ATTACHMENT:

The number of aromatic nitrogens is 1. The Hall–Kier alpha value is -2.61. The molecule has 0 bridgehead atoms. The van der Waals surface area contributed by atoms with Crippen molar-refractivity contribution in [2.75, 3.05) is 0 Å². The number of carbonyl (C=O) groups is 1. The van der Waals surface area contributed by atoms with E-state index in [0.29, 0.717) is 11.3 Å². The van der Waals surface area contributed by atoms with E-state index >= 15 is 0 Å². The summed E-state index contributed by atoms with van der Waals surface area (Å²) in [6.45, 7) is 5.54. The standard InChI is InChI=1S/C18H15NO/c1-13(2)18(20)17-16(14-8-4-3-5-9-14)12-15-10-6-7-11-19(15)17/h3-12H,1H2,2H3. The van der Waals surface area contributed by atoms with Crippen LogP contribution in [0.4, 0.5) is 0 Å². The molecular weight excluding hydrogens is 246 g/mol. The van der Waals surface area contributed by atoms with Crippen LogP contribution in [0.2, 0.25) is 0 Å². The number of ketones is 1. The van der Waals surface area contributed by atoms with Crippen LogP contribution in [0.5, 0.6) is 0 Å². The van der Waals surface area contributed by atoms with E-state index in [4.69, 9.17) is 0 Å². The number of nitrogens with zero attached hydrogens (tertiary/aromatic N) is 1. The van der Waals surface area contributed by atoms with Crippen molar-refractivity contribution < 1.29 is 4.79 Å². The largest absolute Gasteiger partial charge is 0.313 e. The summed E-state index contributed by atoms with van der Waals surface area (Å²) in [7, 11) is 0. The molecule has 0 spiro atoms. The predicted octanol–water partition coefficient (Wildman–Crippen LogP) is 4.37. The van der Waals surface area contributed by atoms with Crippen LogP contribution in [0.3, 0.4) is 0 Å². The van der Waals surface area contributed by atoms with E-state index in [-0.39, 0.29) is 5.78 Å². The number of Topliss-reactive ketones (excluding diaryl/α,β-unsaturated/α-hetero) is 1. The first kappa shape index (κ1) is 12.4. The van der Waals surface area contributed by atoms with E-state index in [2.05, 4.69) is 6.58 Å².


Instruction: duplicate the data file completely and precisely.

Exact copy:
The number of aromatic nitrogens is 1. The Hall–Kier alpha value is -2.61. The molecule has 0 bridgehead atoms. The van der Waals surface area contributed by atoms with Crippen molar-refractivity contribution in [2.75, 3.05) is 0 Å². The number of carbonyl (C=O) groups is 1. The van der Waals surface area contributed by atoms with E-state index in [0.29, 0.717) is 11.3 Å². The van der Waals surface area contributed by atoms with E-state index >= 15 is 0 Å². The summed E-state index contributed by atoms with van der Waals surface area (Å²) in [6.45, 7) is 5.54. The standard InChI is InChI=1S/C18H15NO/c1-13(2)18(20)17-16(14-8-4-3-5-9-14)12-15-10-6-7-11-19(15)17/h3-12H,1H2,2H3. The van der Waals surface area contributed by atoms with Crippen LogP contribution in [0.4, 0.5) is 0 Å². The molecular weight excluding hydrogens is 246 g/mol. The van der Waals surface area contributed by atoms with Crippen LogP contribution in [0.2, 0.25) is 0 Å². The number of ketones is 1. The van der Waals surface area contributed by atoms with Crippen LogP contribution in [0.5, 0.6) is 0 Å². The van der Waals surface area contributed by atoms with E-state index in [4.69, 9.17) is 0 Å². The number of nitrogens with zero attached hydrogens (tertiary/aromatic N) is 1. The van der Waals surface area contributed by atoms with Crippen molar-refractivity contribution < 1.29 is 4.79 Å². The largest absolute Gasteiger partial charge is 0.313 e. The summed E-state index contributed by atoms with van der Waals surface area (Å²) in [7, 11) is 0. The molecule has 0 spiro atoms. The predicted octanol–water partition coefficient (Wildman–Crippen LogP) is 4.37. The van der Waals surface area contributed by atoms with Crippen LogP contribution in [0.3, 0.4) is 0 Å². The van der Waals surface area contributed by atoms with E-state index in [-0.39, 0.29) is 5.78 Å². The number of Topliss-reactive ketones (excluding diaryl/α,β-unsaturated/α-hetero) is 1. The first kappa shape index (κ1) is 12.4. The van der Waals surface area contributed by atoms with E-state index in [2.05, 4.69) is 6.58 Å².